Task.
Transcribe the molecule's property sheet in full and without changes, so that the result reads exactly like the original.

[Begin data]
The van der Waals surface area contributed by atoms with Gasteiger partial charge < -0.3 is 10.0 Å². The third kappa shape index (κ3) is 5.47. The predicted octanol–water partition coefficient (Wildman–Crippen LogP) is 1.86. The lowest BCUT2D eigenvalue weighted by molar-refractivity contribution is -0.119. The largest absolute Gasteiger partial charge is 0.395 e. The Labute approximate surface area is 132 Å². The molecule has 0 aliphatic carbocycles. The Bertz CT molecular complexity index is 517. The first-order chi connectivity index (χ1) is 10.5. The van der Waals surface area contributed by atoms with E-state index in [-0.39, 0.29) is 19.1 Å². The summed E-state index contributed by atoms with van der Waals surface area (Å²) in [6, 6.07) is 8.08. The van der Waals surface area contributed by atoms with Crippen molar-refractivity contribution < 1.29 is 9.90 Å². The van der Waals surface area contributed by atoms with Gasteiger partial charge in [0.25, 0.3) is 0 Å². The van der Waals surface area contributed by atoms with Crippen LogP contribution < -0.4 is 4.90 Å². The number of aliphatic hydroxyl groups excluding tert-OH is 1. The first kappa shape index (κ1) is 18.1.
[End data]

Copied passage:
The van der Waals surface area contributed by atoms with Gasteiger partial charge < -0.3 is 10.0 Å². The third kappa shape index (κ3) is 5.47. The predicted octanol–water partition coefficient (Wildman–Crippen LogP) is 1.86. The lowest BCUT2D eigenvalue weighted by molar-refractivity contribution is -0.119. The largest absolute Gasteiger partial charge is 0.395 e. The Labute approximate surface area is 132 Å². The molecule has 0 aliphatic carbocycles. The Bertz CT molecular complexity index is 517. The first-order chi connectivity index (χ1) is 10.5. The van der Waals surface area contributed by atoms with E-state index in [-0.39, 0.29) is 19.1 Å². The summed E-state index contributed by atoms with van der Waals surface area (Å²) in [6, 6.07) is 8.08. The van der Waals surface area contributed by atoms with Crippen molar-refractivity contribution < 1.29 is 9.90 Å². The van der Waals surface area contributed by atoms with Gasteiger partial charge in [0.25, 0.3) is 0 Å². The van der Waals surface area contributed by atoms with Crippen LogP contribution < -0.4 is 4.90 Å². The number of aliphatic hydroxyl groups excluding tert-OH is 1. The first kappa shape index (κ1) is 18.1.